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PORTLAND — Sea level is rising, emergency-level storms are becoming more frequent, and the city must start planning for an uncertain future where extreme weather is not only possible but probable, officials said during a series of events at the end of February.
The city sponsored two events last week to release the details of a pair of reports that outline the costs climate change has, and could have, on the city.
The first, presented by the New England Environmental Finance Center at a public forum at the University of Southern Maine on Feb. 24, as well as to a City Council committee on sustainability the week before, charts sea level rise over the last century and projects damages in the tens of millions of dollars in the future if the city doesn’t take protective measures.
The second, a study tracking the increase in extreme weather events in Maine and around the country, was released by Environment Maine at a City Hall press conference on Feb. 22. At both events, Mayor Michael Brennan introduced the presenters, lending his policy-shaping sway to the risks from climate change and rising sea level.
The City Council needs to make decisions about the future – 50 and 100 years from now – on a regular basis, Brennan said Friday.
“This is about things we know are happening. We see more events and they are getting more intense,” said Sam Merrill, director of the New England Environmental Finance Center, before he and Maine Geologic Survey marine geologist Peter Slovinsky explained the NEEFC findings to a group of about 100 people at USM’s Wishcamper Center on Friday.
The findings include that sea level rise, which marched at a steady pace of just under 2 mm a year for the last century, for a total of about 7.5 inches, has jumped to more than 4 mm a year since 1990, and could rise by an additional 1 to 6 feet by 2100.
“The key part is we have seen an acceleration,” Merrill said.
Pointing to maps of the city projected on a screen, Merrill said sea rise alone won’t cause dramatic changes to Portland’s coastlines or damage its existing infrastructure. But general sea rise means that incoming tides will be higher, and storm surges more destructive.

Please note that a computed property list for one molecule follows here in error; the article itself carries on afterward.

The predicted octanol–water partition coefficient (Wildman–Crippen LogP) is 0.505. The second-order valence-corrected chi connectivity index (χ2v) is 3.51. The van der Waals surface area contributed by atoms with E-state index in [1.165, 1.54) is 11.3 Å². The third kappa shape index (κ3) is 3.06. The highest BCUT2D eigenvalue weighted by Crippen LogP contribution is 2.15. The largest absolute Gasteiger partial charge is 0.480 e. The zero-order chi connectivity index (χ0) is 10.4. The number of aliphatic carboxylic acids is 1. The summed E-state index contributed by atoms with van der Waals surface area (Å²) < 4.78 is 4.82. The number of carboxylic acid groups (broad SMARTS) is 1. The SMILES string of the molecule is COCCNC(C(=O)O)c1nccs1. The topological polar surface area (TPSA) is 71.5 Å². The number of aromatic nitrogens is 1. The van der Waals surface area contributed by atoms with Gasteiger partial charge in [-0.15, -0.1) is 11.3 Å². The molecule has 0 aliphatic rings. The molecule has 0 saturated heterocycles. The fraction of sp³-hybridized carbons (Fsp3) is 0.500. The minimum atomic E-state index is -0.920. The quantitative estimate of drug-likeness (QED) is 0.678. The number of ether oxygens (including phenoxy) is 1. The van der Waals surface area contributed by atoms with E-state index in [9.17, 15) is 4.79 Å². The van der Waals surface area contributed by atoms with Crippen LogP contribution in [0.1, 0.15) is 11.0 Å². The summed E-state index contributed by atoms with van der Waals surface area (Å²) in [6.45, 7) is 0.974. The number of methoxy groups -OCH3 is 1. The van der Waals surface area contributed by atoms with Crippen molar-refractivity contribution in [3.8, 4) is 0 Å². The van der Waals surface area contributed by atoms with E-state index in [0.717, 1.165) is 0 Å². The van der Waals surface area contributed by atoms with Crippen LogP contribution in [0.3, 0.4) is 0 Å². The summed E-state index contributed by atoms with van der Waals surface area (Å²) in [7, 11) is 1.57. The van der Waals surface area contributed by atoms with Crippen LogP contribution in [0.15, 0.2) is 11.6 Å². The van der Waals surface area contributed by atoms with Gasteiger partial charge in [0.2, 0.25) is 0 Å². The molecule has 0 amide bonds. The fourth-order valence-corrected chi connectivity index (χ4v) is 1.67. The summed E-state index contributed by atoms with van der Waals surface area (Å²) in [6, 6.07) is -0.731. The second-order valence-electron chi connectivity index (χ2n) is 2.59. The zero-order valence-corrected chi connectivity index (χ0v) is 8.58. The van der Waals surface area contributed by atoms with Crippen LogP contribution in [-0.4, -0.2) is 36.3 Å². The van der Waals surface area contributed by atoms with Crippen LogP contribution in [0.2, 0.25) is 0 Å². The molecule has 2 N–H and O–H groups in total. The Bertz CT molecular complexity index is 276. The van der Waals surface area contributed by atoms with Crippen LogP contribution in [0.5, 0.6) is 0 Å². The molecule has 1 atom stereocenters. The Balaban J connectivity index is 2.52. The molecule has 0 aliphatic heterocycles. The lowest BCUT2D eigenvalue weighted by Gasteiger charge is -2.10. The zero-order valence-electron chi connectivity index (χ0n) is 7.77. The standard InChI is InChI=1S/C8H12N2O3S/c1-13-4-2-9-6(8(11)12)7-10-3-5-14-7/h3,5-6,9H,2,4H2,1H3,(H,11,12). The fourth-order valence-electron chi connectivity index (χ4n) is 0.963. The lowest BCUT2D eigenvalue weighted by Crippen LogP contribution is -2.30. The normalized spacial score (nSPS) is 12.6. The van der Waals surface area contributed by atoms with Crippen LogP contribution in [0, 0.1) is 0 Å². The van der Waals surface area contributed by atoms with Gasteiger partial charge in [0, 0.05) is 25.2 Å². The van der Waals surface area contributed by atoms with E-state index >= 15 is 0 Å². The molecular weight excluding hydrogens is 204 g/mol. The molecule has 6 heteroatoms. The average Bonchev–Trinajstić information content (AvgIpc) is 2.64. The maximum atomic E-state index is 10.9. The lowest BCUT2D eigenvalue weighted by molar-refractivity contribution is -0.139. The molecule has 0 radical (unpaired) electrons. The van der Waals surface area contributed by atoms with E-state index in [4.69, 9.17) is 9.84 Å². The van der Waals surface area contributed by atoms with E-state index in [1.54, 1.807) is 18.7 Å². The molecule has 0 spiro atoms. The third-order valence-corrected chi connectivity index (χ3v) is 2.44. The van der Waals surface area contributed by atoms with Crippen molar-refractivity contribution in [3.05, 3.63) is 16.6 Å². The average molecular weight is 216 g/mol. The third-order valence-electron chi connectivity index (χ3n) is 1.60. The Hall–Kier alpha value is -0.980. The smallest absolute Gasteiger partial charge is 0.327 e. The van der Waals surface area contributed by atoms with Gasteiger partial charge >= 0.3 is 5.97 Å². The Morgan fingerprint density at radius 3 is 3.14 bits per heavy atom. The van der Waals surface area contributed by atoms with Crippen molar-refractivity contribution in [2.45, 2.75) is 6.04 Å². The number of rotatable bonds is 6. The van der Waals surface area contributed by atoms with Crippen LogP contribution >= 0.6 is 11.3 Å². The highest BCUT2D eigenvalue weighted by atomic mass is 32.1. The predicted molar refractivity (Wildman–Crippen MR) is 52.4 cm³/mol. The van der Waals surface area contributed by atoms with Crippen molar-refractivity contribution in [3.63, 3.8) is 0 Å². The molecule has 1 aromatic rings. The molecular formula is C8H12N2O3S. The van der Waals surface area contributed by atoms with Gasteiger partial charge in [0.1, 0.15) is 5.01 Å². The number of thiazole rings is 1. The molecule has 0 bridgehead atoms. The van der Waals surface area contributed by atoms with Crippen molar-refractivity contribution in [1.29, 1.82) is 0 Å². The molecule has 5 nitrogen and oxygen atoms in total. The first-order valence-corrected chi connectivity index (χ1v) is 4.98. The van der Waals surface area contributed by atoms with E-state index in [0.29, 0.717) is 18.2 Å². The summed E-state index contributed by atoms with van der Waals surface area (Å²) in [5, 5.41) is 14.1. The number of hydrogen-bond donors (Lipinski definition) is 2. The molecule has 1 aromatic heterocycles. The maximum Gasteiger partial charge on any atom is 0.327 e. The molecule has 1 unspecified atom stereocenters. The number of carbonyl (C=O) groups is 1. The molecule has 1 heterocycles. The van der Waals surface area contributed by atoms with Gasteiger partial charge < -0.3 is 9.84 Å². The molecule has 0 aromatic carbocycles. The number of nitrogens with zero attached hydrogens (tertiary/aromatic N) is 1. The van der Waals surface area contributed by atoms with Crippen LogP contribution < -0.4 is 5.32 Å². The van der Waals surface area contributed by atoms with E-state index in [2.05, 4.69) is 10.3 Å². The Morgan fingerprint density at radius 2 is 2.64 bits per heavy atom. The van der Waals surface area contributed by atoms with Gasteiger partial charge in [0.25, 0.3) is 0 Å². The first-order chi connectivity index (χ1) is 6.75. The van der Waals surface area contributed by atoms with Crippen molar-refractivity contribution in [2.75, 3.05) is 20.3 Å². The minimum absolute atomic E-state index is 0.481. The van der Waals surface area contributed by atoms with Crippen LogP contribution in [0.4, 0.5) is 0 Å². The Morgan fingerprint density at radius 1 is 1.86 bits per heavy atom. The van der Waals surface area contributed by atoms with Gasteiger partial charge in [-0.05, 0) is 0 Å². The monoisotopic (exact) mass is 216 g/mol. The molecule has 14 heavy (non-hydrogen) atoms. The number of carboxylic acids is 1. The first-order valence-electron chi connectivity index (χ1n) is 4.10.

“We need to start thinking about the difference between daily events and extreme events,” he said.
Already, the land along Marginal Way and Somerset Street can become inundated with water at high tide, Merrill said, noting a 2010 event that left that area and the city’s piers under a foot of water.
With 2 feet of additional sea rise, the highest annual tide would be approximately the same as the storm surge of a 1978 storm used as the most extreme benchmark of sea water inundating the city, he said.
Both the city’s industrial and commercial waterfronts and neighborhoods around Back Cove stand to be affected by higher seas and strong storms in the future, Merrill said.
He zeroed in on Back Cove, home to well-established residential areas and a Bayside neighborhood still very much in development. Damage from storm surges there could amount to nearly $450 million in a worst-case scenario by 2050 if no measures are taken to prepare for rising sea, he said.
Merrill and his colleagues did not promote any specific solutions, but listed some possibilities, including: identifying undeveloped areas to preserve as wetland buffers, building flood gates under Tukey’s Bridge or a series of levees along the Back Cove, raising roads and the minimum height for buildings in the floodplain, and retrofitting storm drains.
Other options include moving buildings out of the growing floodplain, or doing nothing at all, officials at the event said.
But Environment Maine’s study, released a few days before the Friday forum, underscored the likelihood that devastating storms lurk in the future.
Since 2006, every county in Maine has at some time been declared a federal disaster zone, thanks in part to blizzards in 2010 and spring flooding and Tropical Storm Irene in August 2011, which damaged nearly 200 roads and a dozen bridges, the report said.
Last year, weather-related disasters set records, with 14 events costing more than $1 billion, said Anika James, an Environment Maine field associate. Research shows the trend is likely to continue, with greater rainfall and more intense hurricanes likely in the future, James said.
Established residential areas and upcoming developments along Portland’s Back Cove could be threatened in the future by rising sea levels and storm surges from increasingly powerful weather events if measures aren’t taken to protect the city’s coastal properties, city officials said at a pair of February events.
Building a storm gate below Tukey’s Bridge at the mouth of Back Cove is a possible solution to the dangers that future storm surges, coupled with rising sea levels, could present to Portland.